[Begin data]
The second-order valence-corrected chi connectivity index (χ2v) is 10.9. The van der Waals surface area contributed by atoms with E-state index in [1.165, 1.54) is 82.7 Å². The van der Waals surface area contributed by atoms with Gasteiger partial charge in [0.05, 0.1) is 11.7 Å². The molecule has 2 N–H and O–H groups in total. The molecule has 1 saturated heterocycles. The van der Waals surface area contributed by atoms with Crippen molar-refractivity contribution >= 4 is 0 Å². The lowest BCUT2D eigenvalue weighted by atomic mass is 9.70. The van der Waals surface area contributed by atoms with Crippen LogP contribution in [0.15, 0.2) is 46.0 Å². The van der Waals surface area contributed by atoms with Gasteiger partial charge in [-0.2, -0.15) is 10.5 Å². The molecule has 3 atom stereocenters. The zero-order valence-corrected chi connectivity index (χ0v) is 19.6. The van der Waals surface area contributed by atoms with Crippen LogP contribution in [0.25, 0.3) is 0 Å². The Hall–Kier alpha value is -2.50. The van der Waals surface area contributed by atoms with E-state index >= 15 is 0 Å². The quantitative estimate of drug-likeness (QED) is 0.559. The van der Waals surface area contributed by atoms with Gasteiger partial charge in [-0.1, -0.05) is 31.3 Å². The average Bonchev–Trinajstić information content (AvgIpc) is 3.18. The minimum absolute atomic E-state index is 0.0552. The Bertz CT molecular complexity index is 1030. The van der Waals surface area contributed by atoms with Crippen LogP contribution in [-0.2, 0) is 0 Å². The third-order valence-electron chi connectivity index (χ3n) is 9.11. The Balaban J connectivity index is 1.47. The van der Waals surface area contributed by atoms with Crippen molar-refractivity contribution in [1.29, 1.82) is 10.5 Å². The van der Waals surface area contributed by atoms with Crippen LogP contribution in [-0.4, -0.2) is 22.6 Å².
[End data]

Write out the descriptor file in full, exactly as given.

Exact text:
The second-order valence-corrected chi connectivity index (χ2v) is 10.9. The van der Waals surface area contributed by atoms with E-state index in [1.165, 1.54) is 82.7 Å². The van der Waals surface area contributed by atoms with Gasteiger partial charge in [0.05, 0.1) is 11.7 Å². The molecule has 2 N–H and O–H groups in total. The molecule has 1 saturated heterocycles. The van der Waals surface area contributed by atoms with Crippen molar-refractivity contribution >= 4 is 0 Å². The lowest BCUT2D eigenvalue weighted by atomic mass is 9.70. The van der Waals surface area contributed by atoms with Crippen LogP contribution in [0.15, 0.2) is 46.0 Å². The van der Waals surface area contributed by atoms with Gasteiger partial charge in [-0.2, -0.15) is 10.5 Å². The molecule has 3 atom stereocenters. The zero-order valence-corrected chi connectivity index (χ0v) is 19.6. The van der Waals surface area contributed by atoms with Crippen LogP contribution in [0.25, 0.3) is 0 Å². The Hall–Kier alpha value is -2.50. The van der Waals surface area contributed by atoms with E-state index >= 15 is 0 Å². The quantitative estimate of drug-likeness (QED) is 0.559. The van der Waals surface area contributed by atoms with Gasteiger partial charge in [-0.1, -0.05) is 31.3 Å². The average Bonchev–Trinajstić information content (AvgIpc) is 3.18. The minimum absolute atomic E-state index is 0.0552. The Bertz CT molecular complexity index is 1030. The van der Waals surface area contributed by atoms with Crippen LogP contribution in [-0.2, 0) is 0 Å². The third-order valence-electron chi connectivity index (χ3n) is 9.11. The Balaban J connectivity index is 1.47. The van der Waals surface area contributed by atoms with Crippen molar-refractivity contribution in [1.29, 1.82) is 10.5 Å². The van der Waals surface area contributed by atoms with Crippen LogP contribution in [-0.4, -0.2) is 22.6 Å².